A powerful duet


Many consider Bela Fleck the premiere banjo player in the world. He and his wife, Abigail Washburn, gave a captivatingly skillful performance at Kenan Auditorium Thursday, March 27th.

Christopher Eberhardt | Contributing Writer

I had never heard anyone play a banjo before, not like this. On Thursday evening, Mar. 27, as part of the Master’s Series presented by UNC Wilmington, Béla Fleck and Abigail Washburn graced the stage of Kenan Auditorium. When I took my seat, I was there for a class assignment; two and half hours later, I was on my feet, feverishly applauding one of the more captivating musical performances I had ever seen.

Both Fleck and Washburn are skillful entrepreneurs of the banjo, Fleck a master of the “3-finger” banjo picking technique, and Washburn a powerful vocalist who also provides banjo support with another technique called “clawhammer.” 

There are few in the world that could rival Fleck in his prowess with a banjo. Whether it was a supporting role in a song, or the spotlight was on just him, he delivered. And by delivered, I mean he astonished. Never had I imagined a banjo could produce such intricate melodies, and it was all done with such unassuming confidence. His comfortable, almost silly presence on stage completely contradicted the complexities of his banjo work. 

Fleck’s skill with the banjo is undeniable, mesmerizing, and impossible to ignore. However, as I watched the concert progress, I realized that Fleck was not the one owning the stage: it was the woman beside him. Despite Fleck’s fifteen Grammy’s, Abigail Washburn, with her curling brown hair and brilliant smile, was the driving force of the performance. No, not with her banjo, that was obviously Fleck’s area of specialty, but with her presence. All the while Fleck was picking away at his banjo, he was looking at her. She carried the casual humor between each song. The most powerful thing about her stage-presence, however, was her voice. At some points, it was easy to zone out into the performance because of the slight monotony of two banjos bantering back and forth for two hours. However, I was always ripped right back into the performance when Washburn would sing. She just has one of those voices. It is a voice that is such a pure talent that it blankets the entire room with no risk of her notes falling out of tune.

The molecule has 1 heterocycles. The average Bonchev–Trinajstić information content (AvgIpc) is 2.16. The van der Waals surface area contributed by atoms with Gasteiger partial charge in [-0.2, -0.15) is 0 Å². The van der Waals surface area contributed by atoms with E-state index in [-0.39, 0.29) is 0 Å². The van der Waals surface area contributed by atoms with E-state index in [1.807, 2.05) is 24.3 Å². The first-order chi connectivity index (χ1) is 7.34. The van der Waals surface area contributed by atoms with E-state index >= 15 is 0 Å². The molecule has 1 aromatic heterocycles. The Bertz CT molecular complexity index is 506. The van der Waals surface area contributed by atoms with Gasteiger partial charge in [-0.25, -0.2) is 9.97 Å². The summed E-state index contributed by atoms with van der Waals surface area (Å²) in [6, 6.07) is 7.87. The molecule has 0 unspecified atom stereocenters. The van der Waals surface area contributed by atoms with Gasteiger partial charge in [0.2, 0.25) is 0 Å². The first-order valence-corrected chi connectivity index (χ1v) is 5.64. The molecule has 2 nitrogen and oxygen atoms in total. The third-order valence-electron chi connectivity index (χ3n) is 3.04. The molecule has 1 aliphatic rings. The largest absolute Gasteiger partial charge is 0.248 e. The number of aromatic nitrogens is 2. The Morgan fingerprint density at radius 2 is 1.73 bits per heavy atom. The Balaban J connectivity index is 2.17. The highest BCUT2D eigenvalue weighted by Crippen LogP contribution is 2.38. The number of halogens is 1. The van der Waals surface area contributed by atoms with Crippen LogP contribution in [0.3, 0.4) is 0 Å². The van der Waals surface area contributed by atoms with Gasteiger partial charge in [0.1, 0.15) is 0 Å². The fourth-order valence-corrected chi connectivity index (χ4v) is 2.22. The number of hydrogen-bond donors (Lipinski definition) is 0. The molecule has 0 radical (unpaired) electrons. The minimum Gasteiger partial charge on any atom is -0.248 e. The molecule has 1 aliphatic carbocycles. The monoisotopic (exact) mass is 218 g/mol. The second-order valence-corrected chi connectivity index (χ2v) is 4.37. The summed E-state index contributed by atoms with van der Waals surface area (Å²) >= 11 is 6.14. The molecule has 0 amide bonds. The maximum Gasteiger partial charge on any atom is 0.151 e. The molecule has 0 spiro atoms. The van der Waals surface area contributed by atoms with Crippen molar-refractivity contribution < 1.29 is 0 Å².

Washburn, an avid traveler, considers China to be her second home. She brought some Chinese influence with her on stage, performing a few traditional Chinese songs. Fleck provided the intricate melodies needed to portray the story musically, while Washburn used her voice to retell the stories—in Chinese, I might add. Her fluidity in song with the Chinese language added another weapon to her arsenal of breath-taking talents. 

I suppose I noticed Washburn’s incredible stage presence most when she was not on the stage. After a fifteen minute intermission, Fleck walked back on to the stage, unaccompanied by his partner, who is also his wife. Immediately, he looked slightly less comfortable on the stage. He grabbed his banjo, and took the microphone, “So…” he started, “um, does anyone have anything they want to hear?” A few shouts made their way from an otherwise quiet audience, and he began to play. The technical skills were there, no doubt, it is simply awe inspiring watching that man play the banjo. However, the comfort and the personality that I had seen on stage when Washburn was there with him had incrementally decreased. 

The final set was more of the first— incredibly complex banjo, a beautiful voice and an electric duet. When I say duet, I would usually mean it in the musical sense. In the case of these two performers, however, it is much more than that. These two are passionate about their work and their skill, but even more so—each other. Through their music they demonstrate the pure chemistry and comfort between husband and wife, masters of the duet.